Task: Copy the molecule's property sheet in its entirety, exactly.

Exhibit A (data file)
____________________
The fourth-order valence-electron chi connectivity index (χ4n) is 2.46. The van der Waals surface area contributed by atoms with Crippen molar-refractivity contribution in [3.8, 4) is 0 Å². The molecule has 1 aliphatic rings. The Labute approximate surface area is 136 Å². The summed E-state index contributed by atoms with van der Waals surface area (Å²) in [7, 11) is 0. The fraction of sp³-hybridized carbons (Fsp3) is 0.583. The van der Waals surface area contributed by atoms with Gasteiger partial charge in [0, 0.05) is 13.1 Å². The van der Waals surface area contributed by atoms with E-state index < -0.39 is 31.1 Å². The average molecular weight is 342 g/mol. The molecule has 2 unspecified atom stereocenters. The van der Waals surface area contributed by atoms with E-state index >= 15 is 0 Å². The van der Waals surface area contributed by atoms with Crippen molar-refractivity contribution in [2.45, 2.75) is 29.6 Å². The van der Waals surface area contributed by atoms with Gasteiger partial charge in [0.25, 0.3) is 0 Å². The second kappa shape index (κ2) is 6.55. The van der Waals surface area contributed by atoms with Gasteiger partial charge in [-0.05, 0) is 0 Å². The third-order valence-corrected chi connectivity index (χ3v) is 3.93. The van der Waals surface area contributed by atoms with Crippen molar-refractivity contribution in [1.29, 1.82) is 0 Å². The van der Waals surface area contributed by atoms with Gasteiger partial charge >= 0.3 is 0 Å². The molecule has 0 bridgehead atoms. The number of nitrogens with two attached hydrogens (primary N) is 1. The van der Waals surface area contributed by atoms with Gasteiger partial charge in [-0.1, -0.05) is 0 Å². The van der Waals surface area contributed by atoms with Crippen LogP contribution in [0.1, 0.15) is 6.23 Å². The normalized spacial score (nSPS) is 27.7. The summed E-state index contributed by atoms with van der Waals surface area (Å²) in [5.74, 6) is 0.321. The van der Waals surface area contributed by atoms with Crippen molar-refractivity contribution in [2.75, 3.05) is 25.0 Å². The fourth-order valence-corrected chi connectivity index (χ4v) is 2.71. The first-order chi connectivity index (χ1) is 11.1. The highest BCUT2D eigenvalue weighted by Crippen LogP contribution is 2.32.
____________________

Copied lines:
The fourth-order valence-electron chi connectivity index (χ4n) is 2.46. The van der Waals surface area contributed by atoms with Crippen molar-refractivity contribution in [3.8, 4) is 0 Å². The molecule has 1 aliphatic rings. The Labute approximate surface area is 136 Å². The summed E-state index contributed by atoms with van der Waals surface area (Å²) in [7, 11) is 0. The fraction of sp³-hybridized carbons (Fsp3) is 0.583. The van der Waals surface area contributed by atoms with Gasteiger partial charge in [0, 0.05) is 13.1 Å². The van der Waals surface area contributed by atoms with E-state index < -0.39 is 31.1 Å². The average molecular weight is 342 g/mol. The molecule has 2 unspecified atom stereocenters. The van der Waals surface area contributed by atoms with E-state index >= 15 is 0 Å². The van der Waals surface area contributed by atoms with Crippen molar-refractivity contribution in [2.45, 2.75) is 29.6 Å². The van der Waals surface area contributed by atoms with Gasteiger partial charge in [0.25, 0.3) is 0 Å². The second kappa shape index (κ2) is 6.55. The van der Waals surface area contributed by atoms with Gasteiger partial charge in [-0.05, 0) is 0 Å². The third-order valence-corrected chi connectivity index (χ3v) is 3.93. The van der Waals surface area contributed by atoms with Crippen molar-refractivity contribution in [1.29, 1.82) is 0 Å². The van der Waals surface area contributed by atoms with Gasteiger partial charge >= 0.3 is 0 Å². The molecule has 0 bridgehead atoms. The number of nitrogens with two attached hydrogens (primary N) is 1. The van der Waals surface area contributed by atoms with Gasteiger partial charge in [-0.1, -0.05) is 0 Å². The van der Waals surface area contributed by atoms with Crippen LogP contribution in [0.1, 0.15) is 6.23 Å². The normalized spacial score (nSPS) is 27.7. The summed E-state index contributed by atoms with van der Waals surface area (Å²) in [5.74, 6) is 0.321. The van der Waals surface area contributed by atoms with Crippen molar-refractivity contribution in [2.75, 3.05) is 25.0 Å². The fourth-order valence-corrected chi connectivity index (χ4v) is 2.71. The first-order chi connectivity index (χ1) is 11.1. The highest BCUT2D eigenvalue weighted by Crippen LogP contribution is 2.32.